This column is the first of a series we’re launching to talk about the issues that animals – with humans alongside them – are facing today. One of the central ideas that will guide these columns comes from the French philosopher, Jacques Derrida. Long an advocate for animals, Derrida describes the issues of animal welfare as a war. But it’s not a war that is fought – it’s a war that is thought. “To think the war we find ourselves waging,” he writes, “is not only a duty, a responsibility, an obligation, it is also a necessity that no one can escape.” The analogy to war is a complicated one, but the main thrust seems right given the intensity of our feeling for them. Animals produce in us so much emotion; an absolute overflow at times. It’s almost impossible to bear the squirming glee of an adorable puppy or the clumsy stumbles of a young kitten. When we lose them to age or illness, the grief is comparable to losing a dear human in our lives. And when we bear witness to the unkindness and cruelty to which our philosopher refers, who can deny the anger and frustration we feel at the human perpetrator of the violence?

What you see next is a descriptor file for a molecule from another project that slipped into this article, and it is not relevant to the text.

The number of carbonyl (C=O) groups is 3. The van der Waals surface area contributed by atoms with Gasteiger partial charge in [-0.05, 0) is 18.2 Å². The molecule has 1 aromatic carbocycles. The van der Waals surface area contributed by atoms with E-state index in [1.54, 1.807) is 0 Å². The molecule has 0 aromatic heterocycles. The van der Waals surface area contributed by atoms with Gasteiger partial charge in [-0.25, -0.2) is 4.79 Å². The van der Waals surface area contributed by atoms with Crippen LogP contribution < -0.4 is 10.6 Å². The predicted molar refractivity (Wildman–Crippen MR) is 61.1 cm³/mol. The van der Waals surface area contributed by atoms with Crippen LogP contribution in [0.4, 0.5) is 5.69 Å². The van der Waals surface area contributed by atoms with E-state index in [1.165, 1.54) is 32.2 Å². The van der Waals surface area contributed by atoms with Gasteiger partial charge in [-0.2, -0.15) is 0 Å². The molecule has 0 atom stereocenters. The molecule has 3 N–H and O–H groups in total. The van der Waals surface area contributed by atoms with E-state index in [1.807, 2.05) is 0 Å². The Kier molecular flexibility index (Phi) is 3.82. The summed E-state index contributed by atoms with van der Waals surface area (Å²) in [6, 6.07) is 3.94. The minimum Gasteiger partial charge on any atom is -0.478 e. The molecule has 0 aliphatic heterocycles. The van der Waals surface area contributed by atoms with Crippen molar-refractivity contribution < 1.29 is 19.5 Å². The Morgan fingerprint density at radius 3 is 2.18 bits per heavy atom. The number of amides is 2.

But each one of us who has felt so deeply for animals also knows how difficult it can be to work effectively for them when we are blinded by those intense rays of feeling. And yet those feelings are our fuel, they keep us moving forward. Precisely because we love our animals, because we don’t want living things to suffer, our emotions about them are our most powerful tool. One of the most important traits we share with animals is feeling. Increasingly, scientists who study animal behavior tell us that animal emotion is quite real, and while it may differ from human emotion, it’s part of our obligation to animals that we recognize it. That shared capacity is one of many links of kinship we have with animals. But used alone on behalf of animals, emotion is a blunt instrument. To sharpen that instrument, to make it precise and effective in our efforts to help animals, we must hone its edge against our ability to think in our uniquely human way.
That’s what we hope to do here, with you – to talk about the issues facing animals, to think through them together, and to be aware of how driven we are by our feelings toward animals. We want those feelings to be our strength, not our weakness, and to do that we have to constantly challenge our own ideas and beliefs. It is as important for us to know why we think and feel the way we do about animals as it is to know what we think and feel for them. So with these articles, we want to challenge you. We want you to challenge us. When we look into their eyes and see them seeing us, it serves as a constant reminder. We want to think together for them because they need us to, and because we should never stop feeling like they are worth thinking about.
Bill Hutchison, the shelter's former communications director, is currently working on a doctorate in English at the University of Chicago, specializing in animal studies. His column appears twice monthly. Contact him at email@example.com.